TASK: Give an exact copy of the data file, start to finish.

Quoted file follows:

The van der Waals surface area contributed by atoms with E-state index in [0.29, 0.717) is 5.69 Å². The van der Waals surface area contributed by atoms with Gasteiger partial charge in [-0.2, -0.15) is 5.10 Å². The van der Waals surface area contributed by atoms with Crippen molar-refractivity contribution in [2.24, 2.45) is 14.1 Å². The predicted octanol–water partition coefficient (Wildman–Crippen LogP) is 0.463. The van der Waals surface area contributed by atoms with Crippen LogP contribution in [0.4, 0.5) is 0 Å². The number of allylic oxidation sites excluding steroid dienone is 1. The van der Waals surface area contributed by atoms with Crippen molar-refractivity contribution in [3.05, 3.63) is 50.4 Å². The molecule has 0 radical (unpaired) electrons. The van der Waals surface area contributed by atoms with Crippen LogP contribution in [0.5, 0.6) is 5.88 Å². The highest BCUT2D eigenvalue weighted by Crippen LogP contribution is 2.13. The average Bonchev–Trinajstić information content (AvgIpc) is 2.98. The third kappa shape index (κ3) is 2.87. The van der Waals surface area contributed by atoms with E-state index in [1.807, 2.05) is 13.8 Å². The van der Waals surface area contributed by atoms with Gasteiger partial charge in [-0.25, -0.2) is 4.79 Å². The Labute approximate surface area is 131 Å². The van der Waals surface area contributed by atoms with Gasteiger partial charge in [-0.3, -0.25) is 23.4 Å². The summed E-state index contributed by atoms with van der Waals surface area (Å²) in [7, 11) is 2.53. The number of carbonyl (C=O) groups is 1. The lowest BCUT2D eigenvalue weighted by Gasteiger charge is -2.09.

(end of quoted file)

The van der Waals surface area contributed by atoms with E-state index in [0.29, 0.717) is 5.69 Å². The van der Waals surface area contributed by atoms with Gasteiger partial charge in [-0.2, -0.15) is 5.10 Å². The van der Waals surface area contributed by atoms with Crippen molar-refractivity contribution in [2.24, 2.45) is 14.1 Å². The predicted octanol–water partition coefficient (Wildman–Crippen LogP) is 0.463. The van der Waals surface area contributed by atoms with Crippen LogP contribution in [0.4, 0.5) is 0 Å². The number of allylic oxidation sites excluding steroid dienone is 1. The van der Waals surface area contributed by atoms with Crippen molar-refractivity contribution in [3.05, 3.63) is 50.4 Å². The molecule has 0 radical (unpaired) electrons. The van der Waals surface area contributed by atoms with Crippen LogP contribution in [0.5, 0.6) is 5.88 Å². The highest BCUT2D eigenvalue weighted by Crippen LogP contribution is 2.13. The average Bonchev–Trinajstić information content (AvgIpc) is 2.98. The third kappa shape index (κ3) is 2.87. The van der Waals surface area contributed by atoms with E-state index in [1.807, 2.05) is 13.8 Å². The van der Waals surface area contributed by atoms with Gasteiger partial charge in [-0.25, -0.2) is 4.79 Å². The Labute approximate surface area is 131 Å². The van der Waals surface area contributed by atoms with Gasteiger partial charge in [-0.3, -0.25) is 23.4 Å². The summed E-state index contributed by atoms with van der Waals surface area (Å²) in [7, 11) is 2.53. The number of carbonyl (C=O) groups is 1. The lowest BCUT2D eigenvalue weighted by Gasteiger charge is -2.09.